Los Angeles

US Postal Service Unveils Forever Stamp of ‘Stand and Deliver' Teacher Jaime Escalante

Jaime Escalante, is honored with a Forever Stamp

The U.S. Postal Service dedicated a Limited Edition Forever Stamp to Jaime Escalante, the East Los Angeles high school math teacher immortalized in the 1988 film "Stand and Deliver," in a ceremony Wednesday.

Escalante's son, and actor Edward James Olmos, were among those who spoke at the ceremony at a Washington hotel.

The stamp features Escalante in his signature wide glasses flat cap and tinted glasses in front of a chalkboard filled with calculus problems. Artists Jason Seiler and Greg Breeding modeled the design after a 2005 photograph, which they digitally recreated to resemble an oil painting.

Escalante rose to fame after introducing the first AP calculus class to Garfield High School, an inner-city school in Los Angeles, and inspiring his students to perform unexpectedly well on the AP tests. He was portrayed by Olmos, who received an Academy Awards nomination for best actor.

"As a teacher he proved time and time again that with the right inputs into the right formulas conventional wisdom could be defied," said dedicating official Robert Cintron before the unveiling of the stamp. "He proved it as a teacher in Bolivia and replicated it when he moved to the United States and used nontraditional methods to teach mostly low income Mexican-American students."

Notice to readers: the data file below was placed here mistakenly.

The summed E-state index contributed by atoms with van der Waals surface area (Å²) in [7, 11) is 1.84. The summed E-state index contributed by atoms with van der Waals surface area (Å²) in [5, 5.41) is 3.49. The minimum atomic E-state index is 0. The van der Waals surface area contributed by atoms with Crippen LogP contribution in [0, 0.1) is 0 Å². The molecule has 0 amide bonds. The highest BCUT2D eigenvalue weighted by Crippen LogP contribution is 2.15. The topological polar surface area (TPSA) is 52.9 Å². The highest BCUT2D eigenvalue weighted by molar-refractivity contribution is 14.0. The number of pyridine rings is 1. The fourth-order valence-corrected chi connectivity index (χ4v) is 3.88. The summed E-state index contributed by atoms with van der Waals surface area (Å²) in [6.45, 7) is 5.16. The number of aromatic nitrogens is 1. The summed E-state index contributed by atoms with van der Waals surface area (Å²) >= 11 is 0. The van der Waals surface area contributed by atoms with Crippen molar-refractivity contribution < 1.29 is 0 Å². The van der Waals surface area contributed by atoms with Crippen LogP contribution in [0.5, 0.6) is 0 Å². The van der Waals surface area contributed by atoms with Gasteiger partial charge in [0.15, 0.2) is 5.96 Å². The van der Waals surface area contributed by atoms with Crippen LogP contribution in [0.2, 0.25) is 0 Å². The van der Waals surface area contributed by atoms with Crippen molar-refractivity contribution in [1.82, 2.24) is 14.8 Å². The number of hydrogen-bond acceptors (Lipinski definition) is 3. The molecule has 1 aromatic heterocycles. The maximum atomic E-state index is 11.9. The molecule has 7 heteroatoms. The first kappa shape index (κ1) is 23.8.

Several guests spoke on the importance of teachers.

"I don't know one president, I don't know one pope, I don't know one engineer, I don't know one sports giant, I don't know one astronaut that could've done it without a teacher," Olmos said.

Secretary of Education John B. King Jr. said, "It was teachers, who believed in me the way Jaime Escalante believed in his students, that are the reason I'm alive today. They could've looked at me and said, 'here's an African-American Latino male student, family in crisis, going to New York City public schools. What chance does he have?' But they didn't. They believed in me."

Escalante's son, also named Jaime Escalante, said, "He became so good at what he enjoyed doing the most, teaching, because his passion never left him. My father made a difference in the lives of his students. Honoring my father with this prestigious recognition is righteously justified because of what my father was able to accomplish in his lifetime. On the behalf of the Escalante family it is an honor to receive with humbleness this most unique historical recognition which pays to tribute to my late father."

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